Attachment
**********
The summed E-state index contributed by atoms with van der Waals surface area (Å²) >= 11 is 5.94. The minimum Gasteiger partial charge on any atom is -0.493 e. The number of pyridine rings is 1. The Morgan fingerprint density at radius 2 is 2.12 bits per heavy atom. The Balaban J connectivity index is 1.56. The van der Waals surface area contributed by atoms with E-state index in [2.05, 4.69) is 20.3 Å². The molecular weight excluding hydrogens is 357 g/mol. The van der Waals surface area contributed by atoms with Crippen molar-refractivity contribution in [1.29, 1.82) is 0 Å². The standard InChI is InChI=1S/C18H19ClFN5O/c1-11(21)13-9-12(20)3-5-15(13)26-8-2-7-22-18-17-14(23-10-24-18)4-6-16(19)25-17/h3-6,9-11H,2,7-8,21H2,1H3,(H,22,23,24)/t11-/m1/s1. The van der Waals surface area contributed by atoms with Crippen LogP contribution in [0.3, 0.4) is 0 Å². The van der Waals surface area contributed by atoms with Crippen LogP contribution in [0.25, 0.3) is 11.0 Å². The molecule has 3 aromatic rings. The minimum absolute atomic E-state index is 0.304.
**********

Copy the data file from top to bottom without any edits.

The summed E-state index contributed by atoms with van der Waals surface area (Å²) >= 11 is 5.94. The minimum Gasteiger partial charge on any atom is -0.493 e. The number of pyridine rings is 1. The Morgan fingerprint density at radius 2 is 2.12 bits per heavy atom. The Balaban J connectivity index is 1.56. The van der Waals surface area contributed by atoms with E-state index in [2.05, 4.69) is 20.3 Å². The molecular weight excluding hydrogens is 357 g/mol. The van der Waals surface area contributed by atoms with Crippen molar-refractivity contribution in [1.29, 1.82) is 0 Å². The standard InChI is InChI=1S/C18H19ClFN5O/c1-11(21)13-9-12(20)3-5-15(13)26-8-2-7-22-18-17-14(23-10-24-18)4-6-16(19)25-17/h3-6,9-11H,2,7-8,21H2,1H3,(H,22,23,24)/t11-/m1/s1. The van der Waals surface area contributed by atoms with Crippen LogP contribution in [0.3, 0.4) is 0 Å². The van der Waals surface area contributed by atoms with Crippen LogP contribution in [0.25, 0.3) is 11.0 Å². The molecule has 3 aromatic rings. The minimum absolute atomic E-state index is 0.304.